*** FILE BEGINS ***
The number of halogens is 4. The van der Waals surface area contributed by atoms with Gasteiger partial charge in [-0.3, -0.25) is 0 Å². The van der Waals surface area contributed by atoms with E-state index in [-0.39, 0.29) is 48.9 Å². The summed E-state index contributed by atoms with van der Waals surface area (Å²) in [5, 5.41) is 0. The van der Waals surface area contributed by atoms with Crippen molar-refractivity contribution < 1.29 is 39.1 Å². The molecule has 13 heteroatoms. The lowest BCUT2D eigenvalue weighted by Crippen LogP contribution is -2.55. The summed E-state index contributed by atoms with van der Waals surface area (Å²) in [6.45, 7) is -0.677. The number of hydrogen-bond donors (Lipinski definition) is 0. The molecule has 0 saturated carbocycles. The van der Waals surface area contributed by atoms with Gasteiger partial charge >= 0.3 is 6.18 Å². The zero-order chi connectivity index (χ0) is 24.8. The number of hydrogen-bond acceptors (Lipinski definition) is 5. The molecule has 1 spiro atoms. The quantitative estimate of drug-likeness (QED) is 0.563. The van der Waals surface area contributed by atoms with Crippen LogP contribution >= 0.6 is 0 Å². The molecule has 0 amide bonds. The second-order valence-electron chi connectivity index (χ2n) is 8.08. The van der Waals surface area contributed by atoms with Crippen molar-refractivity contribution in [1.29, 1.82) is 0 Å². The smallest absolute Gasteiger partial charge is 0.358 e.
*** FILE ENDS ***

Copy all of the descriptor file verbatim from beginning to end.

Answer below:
The number of halogens is 4. The van der Waals surface area contributed by atoms with Gasteiger partial charge in [-0.3, -0.25) is 0 Å². The van der Waals surface area contributed by atoms with E-state index in [-0.39, 0.29) is 48.9 Å². The summed E-state index contributed by atoms with van der Waals surface area (Å²) in [5, 5.41) is 0. The van der Waals surface area contributed by atoms with Crippen molar-refractivity contribution < 1.29 is 39.1 Å². The molecule has 13 heteroatoms. The lowest BCUT2D eigenvalue weighted by Crippen LogP contribution is -2.55. The summed E-state index contributed by atoms with van der Waals surface area (Å²) in [6.45, 7) is -0.677. The number of hydrogen-bond donors (Lipinski definition) is 0. The molecule has 0 saturated carbocycles. The van der Waals surface area contributed by atoms with Gasteiger partial charge >= 0.3 is 6.18 Å². The zero-order chi connectivity index (χ0) is 24.8. The number of hydrogen-bond acceptors (Lipinski definition) is 5. The molecule has 1 spiro atoms. The quantitative estimate of drug-likeness (QED) is 0.563. The van der Waals surface area contributed by atoms with Crippen LogP contribution >= 0.6 is 0 Å². The molecule has 0 amide bonds. The second-order valence-electron chi connectivity index (χ2n) is 8.08. The van der Waals surface area contributed by atoms with Crippen molar-refractivity contribution in [1.29, 1.82) is 0 Å². The smallest absolute Gasteiger partial charge is 0.358 e.